Everyone is different and you can’t compare yourself to family and friends. Some women will get pregnant straight away, for others it could be up to a year. In some cases, there are problems and medical intervention is needed. As with all pregnancy issues, keeping as relaxed as you can helps, having regular sex is a given, and if you are worried that there could be a problem, then it is worth speaking to a specialist and having a fertility check-up.

What is your most fertile age?
Women are most fertile between the ages of 20 and 24. Lifestyles and careers can put pregnancy plans on hold, but we would say that fertility in women decreases when they get to 30, and then again from the age of 35. The reality is, if you want to conceive naturally, it can be harder when you get into your late 30s and early 40s. When it comes to men, time is slightly more on their side, but again fertility does decrease as they get older.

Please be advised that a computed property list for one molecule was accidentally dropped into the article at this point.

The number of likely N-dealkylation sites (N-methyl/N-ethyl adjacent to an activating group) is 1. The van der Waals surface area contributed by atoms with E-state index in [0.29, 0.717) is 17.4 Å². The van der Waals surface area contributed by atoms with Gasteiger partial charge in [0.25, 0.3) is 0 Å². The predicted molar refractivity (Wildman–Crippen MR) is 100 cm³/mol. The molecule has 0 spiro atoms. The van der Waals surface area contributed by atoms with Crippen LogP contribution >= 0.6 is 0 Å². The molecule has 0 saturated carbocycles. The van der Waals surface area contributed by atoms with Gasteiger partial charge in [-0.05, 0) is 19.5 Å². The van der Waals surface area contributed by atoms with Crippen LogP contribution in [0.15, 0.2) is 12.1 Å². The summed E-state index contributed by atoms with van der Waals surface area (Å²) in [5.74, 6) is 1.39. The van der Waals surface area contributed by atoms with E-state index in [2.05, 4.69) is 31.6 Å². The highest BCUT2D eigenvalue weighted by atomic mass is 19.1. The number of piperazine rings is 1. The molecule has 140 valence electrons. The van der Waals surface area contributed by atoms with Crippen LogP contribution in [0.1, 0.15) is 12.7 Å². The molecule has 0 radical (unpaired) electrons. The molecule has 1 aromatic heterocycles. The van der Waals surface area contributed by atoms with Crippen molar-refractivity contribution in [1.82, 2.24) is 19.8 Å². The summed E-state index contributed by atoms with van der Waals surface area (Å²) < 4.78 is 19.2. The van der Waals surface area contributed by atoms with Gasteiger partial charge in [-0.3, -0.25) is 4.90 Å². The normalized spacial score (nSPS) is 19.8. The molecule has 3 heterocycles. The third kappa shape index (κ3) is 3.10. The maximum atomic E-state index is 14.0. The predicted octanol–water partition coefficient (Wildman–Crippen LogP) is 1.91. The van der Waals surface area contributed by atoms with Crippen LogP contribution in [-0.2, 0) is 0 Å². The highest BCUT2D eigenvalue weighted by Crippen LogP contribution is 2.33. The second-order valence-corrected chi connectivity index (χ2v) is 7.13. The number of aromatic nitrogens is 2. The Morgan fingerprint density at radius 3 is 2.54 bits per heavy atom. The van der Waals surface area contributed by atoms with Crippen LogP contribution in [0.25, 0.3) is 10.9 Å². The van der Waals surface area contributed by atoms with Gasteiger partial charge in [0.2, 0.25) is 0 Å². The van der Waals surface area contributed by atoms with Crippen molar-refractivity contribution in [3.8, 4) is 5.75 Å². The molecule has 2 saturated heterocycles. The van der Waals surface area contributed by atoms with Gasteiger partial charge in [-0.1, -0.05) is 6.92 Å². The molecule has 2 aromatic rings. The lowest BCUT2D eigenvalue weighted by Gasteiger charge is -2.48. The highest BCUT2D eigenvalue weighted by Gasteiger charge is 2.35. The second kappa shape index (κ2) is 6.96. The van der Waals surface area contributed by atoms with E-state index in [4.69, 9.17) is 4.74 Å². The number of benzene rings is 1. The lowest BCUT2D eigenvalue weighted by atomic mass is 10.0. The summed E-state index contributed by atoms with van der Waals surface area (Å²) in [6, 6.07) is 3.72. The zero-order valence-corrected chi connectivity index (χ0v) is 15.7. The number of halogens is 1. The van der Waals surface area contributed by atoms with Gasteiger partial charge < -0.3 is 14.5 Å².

What is my most fertile time of the month?
Women are most fertile when they are ovulating (this is the time when eggs are released from your ovaries). If you have a 28-day cycle, ovulation takes place between 12 to 14 days before your next period starts. We would suggest that you look at your cycle and keep a note of your period dates. You can use apps for this too, but don’t get too hung up on timings or it can add to your stress levels.

Am I pregnant?
There are many signs that you could be pregnant, from sensitive breasts to feeling sick, needing to have a wee more often or being more tired than usual. However, only a pregnancy test will confirm if you are pregnant, followed up by an early pregnancy scan, typically around 7 weeks.

My pregnancy test shows positive. What next?
First of all, congratulations. We would then suggest you book an appointment with your GP. They will confirm the pregnancy then arrange for you to see a midwife, scans are booked and a care plan is put in place. Do make sure you continue to keep relaxed and look after yourself and your baby.